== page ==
The contribution of the third wave of romance studies is immense, as shown by Kamblé, Selinger and Teo’s introduction to the scholarly tradition on the genre (2020). The works in this wave have explored the increasingly diverse romance subgenres from a wide range of disciplines which include cultural studies, queer and gender studies, communication studies, sociolinguistics, history and postcolonial studies, among others. Hsu-Ming Teo’s Desert Passions: Orientalism and Romance Novels, for instance, revises the Western tradition of Orientalism and examines the way in which such a discourse and its changing orientalist tropes have been reproduced in popular sheikh romance. Teo chronologically traces a “cultural history of the Orientalist representation of interracial, cross-cultural, and romantic liaisons between Western women and Arab men in popular culture of romance throughout the 20th and 21st centuries” (7); Kamblé’s Making Meaning in Popular Romance Fiction presents a detailed analysis of the state of mass-market romance fiction in the United Kingdom, the United States of America and Canada looking at how the romantic formula has “allowed the influx of intriguing new concerns” including “capitalism, war and ethnicity” (22); Sarah Frantz ←13 | 14→and Eric Murphy Selinger’s edited collection, New Approaches to Popular Romance Fiction, offers a wide coverage of topics dealt with in the popular romance genre. Its contributors examine individual authors and novels as well as fan responses, with the aim of breaking the previous trend of drawing wide-ranging conclusions about the genre or its subgenres. However timely and relevant, this collection overwhelmingly covers romances published by US authors, with little or no reference to romance authors outside the American context.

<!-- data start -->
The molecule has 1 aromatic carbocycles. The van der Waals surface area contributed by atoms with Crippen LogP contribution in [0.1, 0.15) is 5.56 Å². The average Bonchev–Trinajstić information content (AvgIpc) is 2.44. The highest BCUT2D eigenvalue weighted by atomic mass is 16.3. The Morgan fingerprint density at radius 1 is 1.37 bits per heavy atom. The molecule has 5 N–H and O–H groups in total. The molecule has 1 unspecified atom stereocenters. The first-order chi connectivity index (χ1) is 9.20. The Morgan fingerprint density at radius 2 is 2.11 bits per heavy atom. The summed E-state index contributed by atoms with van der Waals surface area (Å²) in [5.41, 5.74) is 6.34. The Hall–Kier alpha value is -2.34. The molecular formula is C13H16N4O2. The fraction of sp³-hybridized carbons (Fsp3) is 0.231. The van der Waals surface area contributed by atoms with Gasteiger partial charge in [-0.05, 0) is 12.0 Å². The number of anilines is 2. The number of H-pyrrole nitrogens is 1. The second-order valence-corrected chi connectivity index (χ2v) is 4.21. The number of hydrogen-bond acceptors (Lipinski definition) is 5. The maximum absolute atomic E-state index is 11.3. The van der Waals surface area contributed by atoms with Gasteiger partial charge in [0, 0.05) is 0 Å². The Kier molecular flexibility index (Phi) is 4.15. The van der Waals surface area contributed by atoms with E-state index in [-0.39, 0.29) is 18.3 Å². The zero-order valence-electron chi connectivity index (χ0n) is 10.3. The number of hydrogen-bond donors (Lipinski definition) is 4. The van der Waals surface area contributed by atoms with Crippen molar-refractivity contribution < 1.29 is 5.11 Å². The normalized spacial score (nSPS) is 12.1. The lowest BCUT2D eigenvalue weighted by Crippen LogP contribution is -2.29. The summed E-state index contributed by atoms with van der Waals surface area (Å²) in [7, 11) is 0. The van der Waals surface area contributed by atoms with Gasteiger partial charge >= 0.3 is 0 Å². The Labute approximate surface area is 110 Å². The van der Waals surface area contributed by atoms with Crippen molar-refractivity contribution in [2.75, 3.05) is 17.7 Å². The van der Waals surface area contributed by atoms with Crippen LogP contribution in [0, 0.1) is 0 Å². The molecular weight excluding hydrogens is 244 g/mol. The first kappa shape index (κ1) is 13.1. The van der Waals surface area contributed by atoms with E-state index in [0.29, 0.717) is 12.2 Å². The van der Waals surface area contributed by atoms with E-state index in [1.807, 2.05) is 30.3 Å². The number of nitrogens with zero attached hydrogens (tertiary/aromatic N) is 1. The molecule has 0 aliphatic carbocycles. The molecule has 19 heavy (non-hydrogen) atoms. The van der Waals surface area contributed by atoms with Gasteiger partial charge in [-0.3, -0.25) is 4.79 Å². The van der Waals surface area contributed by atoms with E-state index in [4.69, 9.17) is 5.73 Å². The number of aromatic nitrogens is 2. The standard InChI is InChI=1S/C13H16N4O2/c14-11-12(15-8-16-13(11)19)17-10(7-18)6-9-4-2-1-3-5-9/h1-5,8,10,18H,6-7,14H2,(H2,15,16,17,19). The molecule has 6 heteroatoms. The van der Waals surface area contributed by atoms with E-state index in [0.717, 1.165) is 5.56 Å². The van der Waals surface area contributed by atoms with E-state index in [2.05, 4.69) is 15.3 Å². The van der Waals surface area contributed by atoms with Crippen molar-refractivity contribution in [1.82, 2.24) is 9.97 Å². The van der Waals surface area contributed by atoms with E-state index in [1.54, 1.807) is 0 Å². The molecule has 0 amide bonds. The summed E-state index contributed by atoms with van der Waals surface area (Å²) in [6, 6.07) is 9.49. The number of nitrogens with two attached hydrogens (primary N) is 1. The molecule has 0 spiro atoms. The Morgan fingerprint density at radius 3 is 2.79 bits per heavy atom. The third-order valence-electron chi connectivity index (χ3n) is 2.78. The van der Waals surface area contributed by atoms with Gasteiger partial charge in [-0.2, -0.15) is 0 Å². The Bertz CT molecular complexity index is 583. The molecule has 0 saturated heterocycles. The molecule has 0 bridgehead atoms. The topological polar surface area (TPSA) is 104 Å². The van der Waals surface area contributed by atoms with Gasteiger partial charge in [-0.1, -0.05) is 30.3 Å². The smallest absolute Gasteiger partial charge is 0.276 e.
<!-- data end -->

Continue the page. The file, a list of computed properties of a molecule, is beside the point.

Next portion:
Varied as they are in their approaches and the corpus and subgenres of romance that they cover, what all the works published in this third wave significantly have in common is that they have shifted academic perceptions of romance from standpoints which deemed the genre as static, as “unchanged and unchanging” (Markert 4), and perpetuated “the impulse to frame their discussion in terms of the genre as a whole” (Frantz and Selinger 5) onto more nuanced and diverse critical readings. At the same time, all those studies have proved that producing and consuming romance is much more than a mere escapist act; it is also inherently political (Vivanco). Therefore, they have resituated popular romance as offering readers and critics much more than an act of evasive reading or the unreflective consumption or romantic experiences. In so doing, these books have questioned the genre’s initial discredit and avoided drawing broad conclusions out of the analysis of a fairly limited corpus of novels or reader experiences so common in early works (Mussell; Modleski; Radway).